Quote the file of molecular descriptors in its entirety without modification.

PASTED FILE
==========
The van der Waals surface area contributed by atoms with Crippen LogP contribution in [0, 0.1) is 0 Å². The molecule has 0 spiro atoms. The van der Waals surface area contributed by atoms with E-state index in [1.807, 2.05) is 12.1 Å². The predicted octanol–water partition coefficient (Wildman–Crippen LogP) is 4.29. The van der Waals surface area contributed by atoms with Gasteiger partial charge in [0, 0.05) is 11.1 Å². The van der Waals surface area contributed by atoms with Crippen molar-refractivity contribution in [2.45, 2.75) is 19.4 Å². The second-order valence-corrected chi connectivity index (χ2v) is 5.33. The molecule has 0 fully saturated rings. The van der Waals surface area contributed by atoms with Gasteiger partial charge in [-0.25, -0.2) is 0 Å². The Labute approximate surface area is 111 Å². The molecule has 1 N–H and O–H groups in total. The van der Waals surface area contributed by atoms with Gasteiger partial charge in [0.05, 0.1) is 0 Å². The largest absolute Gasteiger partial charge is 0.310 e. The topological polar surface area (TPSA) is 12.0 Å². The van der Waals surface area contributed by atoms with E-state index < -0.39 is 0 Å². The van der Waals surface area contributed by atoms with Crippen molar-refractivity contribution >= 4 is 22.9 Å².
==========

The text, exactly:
The van der Waals surface area contributed by atoms with Crippen LogP contribution in [0, 0.1) is 0 Å². The molecule has 0 spiro atoms. The van der Waals surface area contributed by atoms with E-state index in [1.807, 2.05) is 12.1 Å². The predicted octanol–water partition coefficient (Wildman–Crippen LogP) is 4.29. The van der Waals surface area contributed by atoms with Gasteiger partial charge in [0, 0.05) is 11.1 Å². The van der Waals surface area contributed by atoms with Crippen molar-refractivity contribution in [2.45, 2.75) is 19.4 Å². The second-order valence-corrected chi connectivity index (χ2v) is 5.33. The molecule has 0 fully saturated rings. The van der Waals surface area contributed by atoms with Gasteiger partial charge in [-0.25, -0.2) is 0 Å². The Labute approximate surface area is 111 Å². The molecule has 1 N–H and O–H groups in total. The van der Waals surface area contributed by atoms with Gasteiger partial charge in [0.05, 0.1) is 0 Å². The largest absolute Gasteiger partial charge is 0.310 e. The topological polar surface area (TPSA) is 12.0 Å². The van der Waals surface area contributed by atoms with E-state index < -0.39 is 0 Å². The van der Waals surface area contributed by atoms with Crippen molar-refractivity contribution >= 4 is 22.9 Å².